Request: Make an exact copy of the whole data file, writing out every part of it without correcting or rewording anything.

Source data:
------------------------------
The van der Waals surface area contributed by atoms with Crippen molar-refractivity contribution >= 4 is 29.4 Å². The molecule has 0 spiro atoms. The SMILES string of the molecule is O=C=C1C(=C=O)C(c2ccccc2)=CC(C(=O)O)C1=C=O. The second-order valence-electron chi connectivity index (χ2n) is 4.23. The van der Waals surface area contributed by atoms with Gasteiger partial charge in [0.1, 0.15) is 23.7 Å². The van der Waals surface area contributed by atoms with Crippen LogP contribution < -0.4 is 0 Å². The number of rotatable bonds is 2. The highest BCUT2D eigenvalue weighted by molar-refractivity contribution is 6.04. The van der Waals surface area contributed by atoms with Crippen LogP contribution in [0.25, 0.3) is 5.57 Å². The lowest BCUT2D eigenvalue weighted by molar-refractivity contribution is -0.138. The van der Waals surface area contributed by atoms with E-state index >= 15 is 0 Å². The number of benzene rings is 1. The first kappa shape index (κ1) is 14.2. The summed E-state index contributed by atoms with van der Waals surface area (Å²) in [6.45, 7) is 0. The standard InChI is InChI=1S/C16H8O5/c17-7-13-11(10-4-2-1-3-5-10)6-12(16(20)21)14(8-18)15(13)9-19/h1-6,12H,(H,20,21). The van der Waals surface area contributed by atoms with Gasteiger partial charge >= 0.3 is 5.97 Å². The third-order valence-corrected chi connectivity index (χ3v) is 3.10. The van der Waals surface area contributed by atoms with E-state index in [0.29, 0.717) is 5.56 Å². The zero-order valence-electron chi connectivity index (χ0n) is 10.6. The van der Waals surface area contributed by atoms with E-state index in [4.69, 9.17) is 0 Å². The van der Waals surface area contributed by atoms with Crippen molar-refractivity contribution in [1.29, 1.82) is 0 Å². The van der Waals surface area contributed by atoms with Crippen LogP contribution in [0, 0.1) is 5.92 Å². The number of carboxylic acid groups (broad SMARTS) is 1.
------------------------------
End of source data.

The van der Waals surface area contributed by atoms with Crippen molar-refractivity contribution >= 4 is 29.4 Å². The molecule has 0 spiro atoms. The SMILES string of the molecule is O=C=C1C(=C=O)C(c2ccccc2)=CC(C(=O)O)C1=C=O. The second-order valence-electron chi connectivity index (χ2n) is 4.23. The van der Waals surface area contributed by atoms with Gasteiger partial charge in [0.1, 0.15) is 23.7 Å². The van der Waals surface area contributed by atoms with Crippen LogP contribution < -0.4 is 0 Å². The number of rotatable bonds is 2. The highest BCUT2D eigenvalue weighted by molar-refractivity contribution is 6.04. The van der Waals surface area contributed by atoms with Crippen LogP contribution in [0.25, 0.3) is 5.57 Å². The lowest BCUT2D eigenvalue weighted by molar-refractivity contribution is -0.138. The van der Waals surface area contributed by atoms with E-state index >= 15 is 0 Å². The number of benzene rings is 1. The first kappa shape index (κ1) is 14.2. The summed E-state index contributed by atoms with van der Waals surface area (Å²) in [6.45, 7) is 0. The standard InChI is InChI=1S/C16H8O5/c17-7-13-11(10-4-2-1-3-5-10)6-12(16(20)21)14(8-18)15(13)9-19/h1-6,12H,(H,20,21). The van der Waals surface area contributed by atoms with Gasteiger partial charge >= 0.3 is 5.97 Å². The third-order valence-corrected chi connectivity index (χ3v) is 3.10. The van der Waals surface area contributed by atoms with E-state index in [0.29, 0.717) is 5.56 Å². The zero-order valence-electron chi connectivity index (χ0n) is 10.6. The van der Waals surface area contributed by atoms with E-state index in [4.69, 9.17) is 0 Å². The van der Waals surface area contributed by atoms with Crippen molar-refractivity contribution in [1.29, 1.82) is 0 Å². The van der Waals surface area contributed by atoms with Crippen LogP contribution in [0, 0.1) is 5.92 Å². The number of carboxylic acid groups (broad SMARTS) is 1.